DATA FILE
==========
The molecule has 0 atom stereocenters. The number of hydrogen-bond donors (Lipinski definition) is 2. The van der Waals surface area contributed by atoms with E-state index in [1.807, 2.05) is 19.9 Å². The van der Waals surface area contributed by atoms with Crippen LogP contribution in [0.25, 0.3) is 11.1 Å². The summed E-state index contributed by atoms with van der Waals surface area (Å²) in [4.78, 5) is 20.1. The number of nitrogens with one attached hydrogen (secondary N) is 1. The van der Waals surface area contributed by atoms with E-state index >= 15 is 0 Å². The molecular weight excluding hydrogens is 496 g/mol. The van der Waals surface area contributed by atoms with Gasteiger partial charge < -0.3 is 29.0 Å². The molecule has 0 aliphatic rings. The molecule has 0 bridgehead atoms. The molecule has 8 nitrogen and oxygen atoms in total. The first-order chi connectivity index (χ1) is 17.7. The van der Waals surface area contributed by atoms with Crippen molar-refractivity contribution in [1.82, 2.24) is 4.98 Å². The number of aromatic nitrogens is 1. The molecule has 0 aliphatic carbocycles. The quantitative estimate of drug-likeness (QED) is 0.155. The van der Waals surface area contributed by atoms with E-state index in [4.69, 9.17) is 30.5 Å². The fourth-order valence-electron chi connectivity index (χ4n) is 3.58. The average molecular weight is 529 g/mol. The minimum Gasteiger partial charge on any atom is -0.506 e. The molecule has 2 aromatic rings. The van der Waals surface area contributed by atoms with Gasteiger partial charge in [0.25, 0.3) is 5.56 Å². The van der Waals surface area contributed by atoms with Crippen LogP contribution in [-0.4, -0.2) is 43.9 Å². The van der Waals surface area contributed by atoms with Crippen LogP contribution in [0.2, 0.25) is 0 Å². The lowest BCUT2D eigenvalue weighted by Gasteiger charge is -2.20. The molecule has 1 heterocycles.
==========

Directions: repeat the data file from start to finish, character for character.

The molecule has 0 atom stereocenters. The number of hydrogen-bond donors (Lipinski definition) is 2. The van der Waals surface area contributed by atoms with E-state index in [1.807, 2.05) is 19.9 Å². The van der Waals surface area contributed by atoms with Crippen LogP contribution in [0.25, 0.3) is 11.1 Å². The summed E-state index contributed by atoms with van der Waals surface area (Å²) in [4.78, 5) is 20.1. The number of nitrogens with one attached hydrogen (secondary N) is 1. The van der Waals surface area contributed by atoms with E-state index >= 15 is 0 Å². The molecular weight excluding hydrogens is 496 g/mol. The van der Waals surface area contributed by atoms with Gasteiger partial charge < -0.3 is 29.0 Å². The molecule has 0 aliphatic rings. The molecule has 0 bridgehead atoms. The molecule has 8 nitrogen and oxygen atoms in total. The first-order chi connectivity index (χ1) is 17.7. The van der Waals surface area contributed by atoms with Crippen molar-refractivity contribution in [1.82, 2.24) is 4.98 Å². The number of aromatic nitrogens is 1. The molecule has 0 aliphatic carbocycles. The quantitative estimate of drug-likeness (QED) is 0.155. The van der Waals surface area contributed by atoms with E-state index in [4.69, 9.17) is 30.5 Å². The fourth-order valence-electron chi connectivity index (χ4n) is 3.58. The average molecular weight is 529 g/mol. The minimum Gasteiger partial charge on any atom is -0.506 e. The molecule has 2 aromatic rings. The van der Waals surface area contributed by atoms with Gasteiger partial charge in [0.25, 0.3) is 5.56 Å². The van der Waals surface area contributed by atoms with Crippen LogP contribution in [-0.4, -0.2) is 43.9 Å². The van der Waals surface area contributed by atoms with Crippen LogP contribution in [0.2, 0.25) is 0 Å². The lowest BCUT2D eigenvalue weighted by Gasteiger charge is -2.20. The molecule has 1 heterocycles.